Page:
A Controversial Judgment of the Spanish Constitutional Court: Excluding Irregular Migrants from Free Healthcare

by | Mar 14, 2017

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About Tania Abbiate

Tania Abbiate holds a PhD in Comparative Public Law from the University of Siena (Italy) and is currently senior researcher at the Max Planck Institute for Social Law (Germany). Her research interests include socio-economic rights, constitutional transitions and African law.


Tania Abbiate, “A Controversial Judgment of the Spanish Constitutional Court: Excluding Irregular Migrants from Free Healthcare, 14 March 2017) <https://ohrh.law.ox.ac.uk/a-controversial-judgment-of-the-spanish-constitutional-court-excluding-irregular-migrants-from-free-healthcare> [Date of Access]

Last July, the Spanish Constitutional Court issued a contentious judgment in one of a number of pending constitutional challenges to a modification to the Spanish national health-care system. The changes to the healthcare system mainly concern the move from a universal healthcare system to an insurance-based one, but only for certain people. The number of people in Spain who benefit from free healthcare is thus reduced. The modified system guarantees free assistance and treatment to European and Swiss citizens, provided they pay their social security contributions, and foreigners who hold residence permits in Spain, provided that their income is not above 100,000 euros per year. However, undocumented migrants, who had previously been guaranteed the same access to health care as Spanish citizens, were among those excluded. For those who do not benefit from free healthcare, insurance-based healthcare is provided, under the following requirements: the person must have lived in Spain for at least one year, and must pay a monthly quota (which varies between regions). The decision has been strongly criticised by human rights organizations, as well as some scholars, who have expressed their worries about the situation of irregular migrants.

The change was enacted by the Royal Decree-law n. 16/2012 (hereinafter “Decree-Law”), one of a number of changes to public sector services adopted in Europe in response to the 2008 economic crisis. The judicial approach of European courts called to scrutinize these measures has varied, and the Spanish Constitutional Court has adopted a fairly cautious approach towards such political decisions. Maintaining this stance, the Court rejected all claims that the Decree-Law was unconstitutional.

The conditions for the adoption of a Decree-Law are set out in Article 86.1 of the Constitution: firstly, urgent need; and secondly, the existence of a connection between the measures adopted and the urgent need. The Court considered that both requirements were met; that the measures were sufficiently explicit and well-reasoned; and that they were logically connected to the situation economic crisis and challenges of “healthcare tourism” to which they responded.

There was also no violation of the right to health, which in Spain is a directive principle of state policy and not a fundamental right. The Court dismissed the argument that an enforceable right to healthcare can be derived from the right to physical integrity in Article 15. However, it stressed the fact that this status does not mean that the right to health is an empty right, but rather it is a “value of undoubtable constitutional relevance”, which should inspire the legislature.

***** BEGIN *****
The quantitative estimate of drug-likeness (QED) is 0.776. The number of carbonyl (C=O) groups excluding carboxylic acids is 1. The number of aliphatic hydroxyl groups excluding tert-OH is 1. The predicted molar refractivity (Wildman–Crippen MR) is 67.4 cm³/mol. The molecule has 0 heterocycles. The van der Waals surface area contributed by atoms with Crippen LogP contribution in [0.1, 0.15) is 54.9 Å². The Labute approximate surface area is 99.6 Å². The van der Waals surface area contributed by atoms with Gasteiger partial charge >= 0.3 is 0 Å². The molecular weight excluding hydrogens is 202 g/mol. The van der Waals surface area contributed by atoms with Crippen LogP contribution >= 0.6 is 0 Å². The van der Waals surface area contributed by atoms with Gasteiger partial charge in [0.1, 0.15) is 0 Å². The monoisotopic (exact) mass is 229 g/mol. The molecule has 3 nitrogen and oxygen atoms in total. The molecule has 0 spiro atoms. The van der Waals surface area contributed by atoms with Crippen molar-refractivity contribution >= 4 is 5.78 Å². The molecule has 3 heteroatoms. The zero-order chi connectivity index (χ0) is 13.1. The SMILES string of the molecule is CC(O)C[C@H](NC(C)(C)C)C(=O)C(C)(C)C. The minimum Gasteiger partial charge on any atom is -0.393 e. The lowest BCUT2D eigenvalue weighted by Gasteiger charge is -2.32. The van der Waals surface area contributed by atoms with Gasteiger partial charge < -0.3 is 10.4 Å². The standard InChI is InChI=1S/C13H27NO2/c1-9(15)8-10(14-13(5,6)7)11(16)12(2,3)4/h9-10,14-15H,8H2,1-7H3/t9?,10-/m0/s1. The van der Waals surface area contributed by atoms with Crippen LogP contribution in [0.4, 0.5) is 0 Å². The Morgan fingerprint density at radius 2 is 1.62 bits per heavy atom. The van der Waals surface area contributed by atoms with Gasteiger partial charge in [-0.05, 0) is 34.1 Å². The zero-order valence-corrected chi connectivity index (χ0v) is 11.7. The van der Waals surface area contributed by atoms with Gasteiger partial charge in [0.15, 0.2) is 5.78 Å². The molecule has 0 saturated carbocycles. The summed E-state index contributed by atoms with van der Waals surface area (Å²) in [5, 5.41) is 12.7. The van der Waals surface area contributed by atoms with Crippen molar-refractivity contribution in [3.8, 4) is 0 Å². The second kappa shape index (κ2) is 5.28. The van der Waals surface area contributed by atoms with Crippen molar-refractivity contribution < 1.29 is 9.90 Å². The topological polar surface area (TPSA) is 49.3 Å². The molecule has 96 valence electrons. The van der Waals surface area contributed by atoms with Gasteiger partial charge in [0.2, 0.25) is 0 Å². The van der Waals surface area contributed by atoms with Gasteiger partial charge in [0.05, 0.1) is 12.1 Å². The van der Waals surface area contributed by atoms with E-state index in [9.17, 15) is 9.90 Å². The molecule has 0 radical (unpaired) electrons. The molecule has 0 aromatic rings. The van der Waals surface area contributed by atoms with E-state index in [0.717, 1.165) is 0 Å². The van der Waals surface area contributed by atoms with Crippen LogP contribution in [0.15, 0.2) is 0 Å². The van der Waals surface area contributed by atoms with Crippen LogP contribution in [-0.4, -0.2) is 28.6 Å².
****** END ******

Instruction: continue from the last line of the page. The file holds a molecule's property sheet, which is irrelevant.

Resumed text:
Finally, with regard to an alleged conflict of competences, the Court ruled that the impugned norms do not trespass on the competences of the autonomous communities and respect the constitutional limits set by Article 86.1.

The Court did however find that the introduction of a government-determined income limit, above which free healthcare is not available for Spanish and European citizens as well as foreigners holding a residence permit, violated the constitutional rule, set out in Article 43.2, that the rights and duties of all in respect of public health and hygiene should be set out by law. The Court held that governmental regulation could in principle govern income limits on the availability of free healthcare, but that in this case, the Decree-law gave the Government excessive power on the matter, and that the criteria for determining the maximum income above which free healthcare is not granted were not clearly specified.

The case was decided with a split of 8:3. There were two dissenting opinions, which argued that the Government had failed to prove that healthcare reform would actually save public money, and pointed out that the requirement of registration at municipal level for foreigners who apply for access to healthcare was already in force, although those who did not register, such as irregular migrants, were not prevented in practice from accessing healthcare. Concerning the exclusion of irregular migrants, the dissenting opinions considered that the introduction of limitations to the free healthcare system (with some exceptions) was a retrograde step in the realization of the right to healthcare, and that for this reason such a measure would have needed a much stronger justification than that contained in the actual decree.

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